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Maria in Zambia

An extract from Maria’s blog.

Zambia, 25/1/2012

So I found my way to the community of Salesians sisters here in northern Zambian town, Kasama. I will week by week introduce this community to you, my friends, through my eyes, which are of course influenced by my previous experiences in Asia. However, I promise to be as impartial as possible.

The journey to Lusaka wasn’t the easiest one I’ve made. It took me whole 2 days from London. After a couple of hours in Dubai, and then many hours on the plane with 2 hours delay, I finally arrived in Johannesburg in South Africa. Here I watched beautiful storm passed by and amazing sunset while boarding the plane, final plane to my destination, Zambia.

When we were approaching Lusaka airport, I was amazed of the darkness outside compared to any other airport, this one was not lit so extensively and there was not many lights around. Once I got off the plane we were 10 minutes ahead of scheduled arrival, only a number of taxi drivers were waiting in the hall. It was nearly 9 o’clock and very dark outside and I started to be a bit afraid. Fortunately, two sisters were then coming towards me and all the worries were wiped out with their warm welcome and giggling smiles. We drove to the regional house in Lusaka where I took some rest. The next morning I was on my way to see the City of Hope, another Salesian sisters’ project with one volunteer from Czech Republic, Kristina, whom I gladly chatted about her exciting experience in Zambia.

Now, let me talk about some differences. I noticed that Zambians are very affectionate when greeting a person for the first time. The handshake is accompanied by two kisses on the cheeks. People here in the centre speak English fluently, even though accent is a bit strong. I had my first long trip from Lusaka to Kasama on the bus; it took us 12 hours to get to our destination. The roads seem to be alright, not too bumpy. This pleasantly surprised me.

Today, I had my first typical Zambian food. It was beans with rice and lots of vegetables. They also served some tiny mini fish from the lake. After fast dinner all of us watched the football match between Zambia and Libya. The African cup is taking place and I am very happy to be part of it. Each time the Zambian team scored, girls were happily dancing, clapping hands, just amazing to watch them expressing the support for their team. During the match one of the girls asked me if I like caterpillars. She offered to cook them for me tomorrow. I politely thanked her and asked her to wait with such specialities for another week. I know it will come one day, but I would like to get a bit stronger before.

The centre is big, with the secondary school with around 300 girls and many teachers. There is convent for girls, currently 10 girls are here. Then there is a boarding house for another 44 girls, all teenagers whom I am going to help with. It should be a good fun, however, as an English teacher I am not going to have a big work (unlike in rural India, people speak really good English here).

26/01/12

Today I attended a morning mass in the chapel, which is so peaceful with the beautiful carved African map is behind the altar and the Zambian borders are indicated there. The body of Christ is placed in the middle. The floor is of marble stone and cooling.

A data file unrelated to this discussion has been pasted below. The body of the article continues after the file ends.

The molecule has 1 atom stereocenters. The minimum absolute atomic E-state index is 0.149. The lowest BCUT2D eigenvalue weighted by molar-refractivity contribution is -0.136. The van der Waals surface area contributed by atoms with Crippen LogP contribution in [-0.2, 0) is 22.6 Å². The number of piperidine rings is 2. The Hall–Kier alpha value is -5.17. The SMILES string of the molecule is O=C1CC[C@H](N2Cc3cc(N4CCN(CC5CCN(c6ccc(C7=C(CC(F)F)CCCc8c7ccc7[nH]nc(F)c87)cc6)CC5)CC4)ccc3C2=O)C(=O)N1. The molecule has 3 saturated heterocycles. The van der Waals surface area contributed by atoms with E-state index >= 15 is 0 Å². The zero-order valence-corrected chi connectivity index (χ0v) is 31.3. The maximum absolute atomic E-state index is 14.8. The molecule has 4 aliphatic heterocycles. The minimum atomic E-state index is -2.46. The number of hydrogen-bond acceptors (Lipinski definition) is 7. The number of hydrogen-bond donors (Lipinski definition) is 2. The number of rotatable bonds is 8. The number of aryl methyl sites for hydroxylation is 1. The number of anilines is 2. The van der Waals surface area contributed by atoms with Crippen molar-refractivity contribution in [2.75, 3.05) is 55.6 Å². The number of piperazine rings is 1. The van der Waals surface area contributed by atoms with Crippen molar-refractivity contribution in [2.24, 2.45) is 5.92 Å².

Later after breakfast, I received my timetable. Ach, it is a bit busy, but I cannot complain since I enjoy being busy. Still I have time to write these lines here and will have time to study as well as develop my English language skills. This is the copy of the timetable:

Timetable for a volunteer:

5:00- Rising up

6:20- Mass (Monday to Friday, 7:00 on Saturdays, 7:00 on Sundays, 6:30 walking with the girls to the parish church)

Monday to Friday:

7:00- Breakfast

8:00- Library

10:00- Tea break

10:15- Assistance during break time with aspirants/postulates

10:40- Typing (or any other jobs)

12.15- Lunch

14:00- Oratory (13:30 on Fridays- Sports at school) with aspirants/postulates

16.30- Tea break/shower

17:00- Assistance at the boarding during meals/washing dishes and preparation

18:00- Preparation until 20:30 (extra English classes)

19:00- 20:00- Dinner

20:30- Good night

21:00- switching off the lights

Saturday- free day (14.30- Sports)

Sunday- 10:30- Preparation

Video after lunch

18:00- Preparation

I was shown around the Laura centre today and must say it is a big place. Girls were greeting me and they didn’t seem shy at all. Many of them study there, 400-500 pupils altogether from grade 8 up to 12. There are at least 40 girls in one class, they don’t lack desks and chairs though.

In the late morning, Sr Ireen took me to town. It is busy but small and lovely. I have not seen any tourists though. It would be very interesting to go there on my own as it is walking distance, I will indeed walk there. The prices in supermarket are high however; the same as in England or even more expensive depends on commodity.

For lunch I did something brave- I ate caterpillar. I considered very long whether to try it or now, my curiosity won over basic instincts and I crunched on it. It was deep fired, so tasted like some little snack, not too bad. I could however feel little legs in my throat and did not try to eat the second one. Next time I shall be alright eating plenty of them…

Last modified on Tuesday, 11 February 2014 11:44

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